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Amazon Appstore on Kindle Tablet

Overview The Amazon Appstore FOS5 redesign was an enormous undertaking. I was tasked with not only completely overhauling the entire experience based on a new platform design language, but also integrating dozens of new features throughout the experience.

CompanyAmazon RoleLead UX Designer
Visual Design
Interaction Design
Layout / IA
User Researcher Year 2014 - 2016

Brainstorm Kickoff I kicked this project off by facilitating a “Think Big” brainstorm. We had a room full of designers, developers, managers and our director. From the session we generated over 100 unique ideas. Over the next week, the project manager and I painstakingly prioritized these ideas and were able to narrow down the list to the top 25 ideas we felt would have the most customer and business impact. These features were reviewed and approved through leadership, and this helped us define our product roadmap for the year. Due to the enormity of the project I broke it down into manageable chunks and sorted them by priority and I began working down the list.

Gateway Carousel I dove immediately into wireframes to determine which tile layout would be most effective considering that the navigation method was changing from a tap to a swipe to go from tab to tab. Due to this we lost the scrolling tiles.

I also wanted to rethink more core elements of the gateway such as the billboard carousel at the top of the screen. The goal was to expose more apps at a glance, where prior to this only one app was seen. This new carousel method was ultimately adopted as the official component function for the carousel with both the Games and Music stores adopting the component.

Gateway App Layout The Kindle platform design team provided a great HIG that detailed different style layouts for the different stores, however, I felt that Appstore could improve upon the layout by adding a tile that allowed for 4 apps to be displayed in a single row of tiles, instead of just 3, which was the current max. Additionally I designed a row style called mini-billboards where we would display popular categories of apps. I created my own design guide for the 4 tile layout and the mini billboards and presented it to the platform. See above for an overview of the variations that I designed for our row layout for each tablet size.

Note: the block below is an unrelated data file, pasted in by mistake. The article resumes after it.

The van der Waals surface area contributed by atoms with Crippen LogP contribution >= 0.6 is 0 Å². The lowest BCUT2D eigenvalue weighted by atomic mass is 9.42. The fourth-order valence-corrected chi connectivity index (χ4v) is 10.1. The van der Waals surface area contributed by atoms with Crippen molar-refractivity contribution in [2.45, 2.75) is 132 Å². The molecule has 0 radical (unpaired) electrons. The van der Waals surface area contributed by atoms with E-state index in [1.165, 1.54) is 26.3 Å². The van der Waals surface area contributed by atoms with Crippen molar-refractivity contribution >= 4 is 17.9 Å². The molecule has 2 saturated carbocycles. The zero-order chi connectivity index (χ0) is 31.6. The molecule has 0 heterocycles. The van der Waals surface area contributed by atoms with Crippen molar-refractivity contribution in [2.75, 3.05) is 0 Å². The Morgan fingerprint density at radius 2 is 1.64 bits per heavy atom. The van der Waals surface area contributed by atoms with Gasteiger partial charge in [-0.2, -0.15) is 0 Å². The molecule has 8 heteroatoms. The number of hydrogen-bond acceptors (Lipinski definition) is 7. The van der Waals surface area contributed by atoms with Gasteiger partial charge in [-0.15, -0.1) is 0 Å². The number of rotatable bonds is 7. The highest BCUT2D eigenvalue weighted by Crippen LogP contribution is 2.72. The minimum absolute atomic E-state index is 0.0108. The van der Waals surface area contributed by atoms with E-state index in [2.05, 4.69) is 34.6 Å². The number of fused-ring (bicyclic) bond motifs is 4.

Detail Page Sticky Header I proposed many new design elements for the App detail page, however the most significant was the collapsing header or the “sticky header”. Prior to this, when scrolling the page, the ability to purchase/download the app was lost. Working with my prototyping team, we created a proof on concept for scrolling the screen and having the header collapse and stick to the top of the screen, thus helping the user maintain key information on the screen at all times and allowing the user to purchase without having to scroll back to the top of the page.

Apps Library Revamp Previous to the redesign, Apps were launched from the Apps Library since there wasn’t a concept of a Apps grid on the device home screen. Since the updated devices were finally getting an Apps grid, the Apps Library was no longer needed to launch apps, so I proposed that we modified the purpose of the library and instead made it an app management area, where apps could still be launched, but the focus would be on the ability to uninstall or update apps, manage subscriptions, and sort or filter apps that you own.